The value of particular products is revealed by their position within the totality of things on the market, and value is given to the totality from the outside by free labor and other gift practices.1 Value is attributed freely to the market because the market seems to be the source of all goods; survival depends upon it. Other possibilities for survival are few. Scavenging from the garbage and begging are alternatives which are viewed as socially valueless ways of surviving, and so-called 'self-sustainable communities' are relatively new and isolated developments. Thus, value for the market becomes the sample of the concept of all value.

Value is given to the market from outside by everyone, but it is usually appreciated as coming from exchange, from the market itself, or from the products themselves. The fetishism of commodities comes from the denial and cancellation of gift value-attribution. Any value that is not 'deserved' through the market is considered a rip-off, because giftgiving is not recognized as contributing to the whole. If we get something free or pay less for something than its market price, it seems that there has been no original contribution to the market, through our production, corresponding to our consumption. It may seem unfair for us to receive 'something for nothing.' Yet this question is completely misplaced, because we have usually contributed to others and to the market itself through caregiving, and through the surplus labor which creates profit, as well as through giving credit to the market as a system, and to all the worthless and destructive products, politicians and ideas that validate it. In fact, enormous contributions are given free by everyone to the market, but are unrecognized.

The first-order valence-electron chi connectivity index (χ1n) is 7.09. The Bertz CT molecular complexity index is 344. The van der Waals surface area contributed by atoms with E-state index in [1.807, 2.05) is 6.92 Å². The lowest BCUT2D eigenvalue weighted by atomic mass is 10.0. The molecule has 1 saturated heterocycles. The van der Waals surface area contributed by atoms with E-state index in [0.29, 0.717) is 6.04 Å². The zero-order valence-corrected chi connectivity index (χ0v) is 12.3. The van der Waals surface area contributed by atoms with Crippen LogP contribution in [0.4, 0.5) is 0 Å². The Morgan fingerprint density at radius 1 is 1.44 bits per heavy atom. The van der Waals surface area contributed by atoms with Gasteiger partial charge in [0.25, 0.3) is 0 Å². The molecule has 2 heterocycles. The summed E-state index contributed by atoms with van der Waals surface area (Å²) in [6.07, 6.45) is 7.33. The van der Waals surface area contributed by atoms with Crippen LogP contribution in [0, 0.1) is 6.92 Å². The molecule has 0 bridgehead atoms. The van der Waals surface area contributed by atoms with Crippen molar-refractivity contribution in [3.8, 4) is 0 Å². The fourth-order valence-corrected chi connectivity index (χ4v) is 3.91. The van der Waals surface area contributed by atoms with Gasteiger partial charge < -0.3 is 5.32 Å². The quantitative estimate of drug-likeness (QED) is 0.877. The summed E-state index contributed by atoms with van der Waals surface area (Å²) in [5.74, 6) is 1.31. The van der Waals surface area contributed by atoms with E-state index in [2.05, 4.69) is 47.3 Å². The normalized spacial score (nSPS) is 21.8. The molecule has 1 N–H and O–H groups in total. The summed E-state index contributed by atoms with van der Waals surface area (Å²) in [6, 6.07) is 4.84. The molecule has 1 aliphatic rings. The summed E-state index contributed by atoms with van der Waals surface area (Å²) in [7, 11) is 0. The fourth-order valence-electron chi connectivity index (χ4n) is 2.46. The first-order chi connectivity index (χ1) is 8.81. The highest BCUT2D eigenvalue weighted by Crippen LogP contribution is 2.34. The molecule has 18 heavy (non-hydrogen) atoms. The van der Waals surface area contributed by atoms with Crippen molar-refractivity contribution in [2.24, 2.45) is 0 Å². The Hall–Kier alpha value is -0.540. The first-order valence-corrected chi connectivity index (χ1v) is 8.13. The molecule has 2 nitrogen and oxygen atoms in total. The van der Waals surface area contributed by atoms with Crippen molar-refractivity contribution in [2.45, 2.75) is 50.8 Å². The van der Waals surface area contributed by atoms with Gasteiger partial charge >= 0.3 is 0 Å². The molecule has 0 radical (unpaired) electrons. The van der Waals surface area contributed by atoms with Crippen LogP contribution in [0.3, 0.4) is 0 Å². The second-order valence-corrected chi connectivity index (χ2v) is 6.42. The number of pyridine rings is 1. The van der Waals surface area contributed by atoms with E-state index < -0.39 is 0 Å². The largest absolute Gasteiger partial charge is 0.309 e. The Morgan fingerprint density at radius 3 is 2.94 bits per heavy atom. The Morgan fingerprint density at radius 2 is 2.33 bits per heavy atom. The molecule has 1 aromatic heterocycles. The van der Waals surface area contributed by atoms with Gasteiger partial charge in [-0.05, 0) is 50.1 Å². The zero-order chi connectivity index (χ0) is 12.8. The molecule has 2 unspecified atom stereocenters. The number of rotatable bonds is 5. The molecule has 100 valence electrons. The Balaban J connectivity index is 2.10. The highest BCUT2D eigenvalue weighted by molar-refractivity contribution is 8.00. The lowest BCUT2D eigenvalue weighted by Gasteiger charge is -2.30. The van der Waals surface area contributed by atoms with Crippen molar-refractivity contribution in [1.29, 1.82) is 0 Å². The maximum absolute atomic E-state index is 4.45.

If I buy a useless toy or breakfast food or face cream that is available on the market and has been advertised, I am giving extra value, not only to the producers and sellers of the product, but also to the market process, without which I would not have bought it. Advertising elicits the free gift of our attention endlessly. Our minds, hearts, and houses are filled with products coming from or destined for the market, as is a large amount of our time. The central recipient of our attention for most of our lives is the market and all the varieties of our participation in it.

Giving Value

Value is also one side of a binary opposition with what is unvalued. It is the doorway for a relation to human beings, because we relate to each other more strongly regarding what is valued than regarding what is unvalued. It is likely that we would begin to create a concept about things that are valued. There is also negative value, to which we may give attention, and we may have to give many gifts to counter its effects. Satisfying another's need gives value transitively to that person.